I wanted to do something a little different for this week’s challenge. The John F. Kennedy for Performing Arts is planning its 43rd Kennedy Center Honors.
So many amazing artists are being honored for their work. The list of honorees includes Garth Brooks, Debbie Allen, Joan Baez, Midori and Dick Van Dyke.
Each of these artists is special in his or her own right. But one of these names really stands out to me and that is Joan Baez.
Miss Baez is not ‘just an artist’. She is so much more.
Joan first discovered her voice at the young age of 17. She was inspired by the civil rights movement spearheaded by Martin Luther King, Jr. and participated in many of the protests he organized.
In fact, at 17, she committed her first act of civil disobedience by refusing to leave her classroom for an air raid drill. Possibly most notably, she founded the Institute for the study of Nonviolence.
She has stood up for civil rights, human rights, LGBTQ+ rights, and environmental causes. She has also advocated against war and the death penalty.
It is clear why she is being honored and why she is the inspiration of our challenge this week.
In one of her newer songs, there was a lyric “Be a good heart, evermore”. And that is your challenge.
I want to see your art that shows what having a good heart looks or feels like to you. There is no justification or explanation needed.
I know that doesn’t leave you with a lot of instruction but I strongly believe having a good heart is something that is internal.
So, if you produce a piece of art that shows good intentions and love for humans and our earth, if you love the planet and all the animals on it, then your art is perfect for this challenge!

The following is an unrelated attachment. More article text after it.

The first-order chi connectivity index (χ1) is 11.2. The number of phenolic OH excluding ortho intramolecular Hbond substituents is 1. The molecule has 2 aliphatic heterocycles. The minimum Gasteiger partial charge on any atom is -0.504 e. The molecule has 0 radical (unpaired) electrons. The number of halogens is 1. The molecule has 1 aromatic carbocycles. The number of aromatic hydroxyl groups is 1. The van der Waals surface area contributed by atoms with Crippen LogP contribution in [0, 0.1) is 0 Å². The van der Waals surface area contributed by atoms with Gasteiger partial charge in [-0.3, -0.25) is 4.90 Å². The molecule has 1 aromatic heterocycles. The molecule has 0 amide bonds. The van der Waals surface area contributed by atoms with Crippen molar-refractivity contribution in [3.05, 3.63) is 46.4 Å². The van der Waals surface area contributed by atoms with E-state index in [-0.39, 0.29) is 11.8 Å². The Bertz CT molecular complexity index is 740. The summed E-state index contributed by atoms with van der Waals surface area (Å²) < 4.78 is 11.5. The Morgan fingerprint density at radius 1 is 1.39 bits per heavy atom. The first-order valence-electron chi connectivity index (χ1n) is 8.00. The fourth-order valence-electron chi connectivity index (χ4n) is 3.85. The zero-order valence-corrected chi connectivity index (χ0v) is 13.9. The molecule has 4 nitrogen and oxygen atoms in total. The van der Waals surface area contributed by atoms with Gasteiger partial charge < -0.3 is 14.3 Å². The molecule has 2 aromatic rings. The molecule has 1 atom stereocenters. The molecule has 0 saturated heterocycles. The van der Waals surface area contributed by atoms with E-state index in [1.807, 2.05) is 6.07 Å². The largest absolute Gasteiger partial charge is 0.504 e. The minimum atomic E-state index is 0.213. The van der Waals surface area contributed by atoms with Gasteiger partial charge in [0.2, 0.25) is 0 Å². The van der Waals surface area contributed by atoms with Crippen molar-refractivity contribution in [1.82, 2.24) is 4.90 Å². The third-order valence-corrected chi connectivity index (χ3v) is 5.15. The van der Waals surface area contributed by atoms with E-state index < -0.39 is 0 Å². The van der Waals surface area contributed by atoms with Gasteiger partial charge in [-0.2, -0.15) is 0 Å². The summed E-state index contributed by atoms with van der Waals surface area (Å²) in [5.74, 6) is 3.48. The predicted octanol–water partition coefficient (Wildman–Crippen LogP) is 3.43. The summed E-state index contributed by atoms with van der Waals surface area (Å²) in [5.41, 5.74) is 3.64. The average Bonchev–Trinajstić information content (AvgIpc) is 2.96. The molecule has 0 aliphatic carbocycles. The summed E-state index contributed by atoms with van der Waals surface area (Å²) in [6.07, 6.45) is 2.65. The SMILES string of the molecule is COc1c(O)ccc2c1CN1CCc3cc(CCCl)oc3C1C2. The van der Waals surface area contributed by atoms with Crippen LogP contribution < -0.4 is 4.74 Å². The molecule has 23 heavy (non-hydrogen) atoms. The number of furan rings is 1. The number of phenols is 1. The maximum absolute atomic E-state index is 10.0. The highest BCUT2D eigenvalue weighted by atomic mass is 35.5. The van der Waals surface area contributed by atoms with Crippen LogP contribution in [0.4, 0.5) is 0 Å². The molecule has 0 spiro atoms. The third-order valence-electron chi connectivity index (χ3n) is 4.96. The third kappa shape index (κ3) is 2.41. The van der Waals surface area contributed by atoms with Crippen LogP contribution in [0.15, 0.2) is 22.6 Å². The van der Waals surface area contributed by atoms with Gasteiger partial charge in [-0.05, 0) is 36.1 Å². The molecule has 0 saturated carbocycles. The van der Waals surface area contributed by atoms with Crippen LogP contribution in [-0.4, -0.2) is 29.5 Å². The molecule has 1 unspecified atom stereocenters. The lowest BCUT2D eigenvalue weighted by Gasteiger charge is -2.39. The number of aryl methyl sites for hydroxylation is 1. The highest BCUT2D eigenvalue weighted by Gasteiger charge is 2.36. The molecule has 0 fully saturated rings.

The above piece by Her Blaze artist Molly Nixon Karistinos is a perfect example of having a good heart. This digital piece supports equality across all fronts, LGBTQ+, Black Lives Matter and equality for women.
This is just one way to interpret this week’s challenge. Molly exhibits her unique individuality by creating strong pieces that not only convey the hardships of her own life, but those of others as well.
The exposure of these judgements and stigmas allow for voices seldomly seen or heard.
I want to leave you with a quote by Michaela Kennedy-Cuomo. It is another way to think about this week’s challenge.
“I stand indebted to the activists who fought for my right to love and happiness. I stand with a helping hand outreached to those finding their way from under socially constructed boxes to emerge from the closet. I’m standing with you.”
Not only do I feel indebted to Joan Baez to continue to advocate for equality and acceptance, I feel indebted to our Her Blaze supporters to continue to provide a safe, supportive art community to everyone!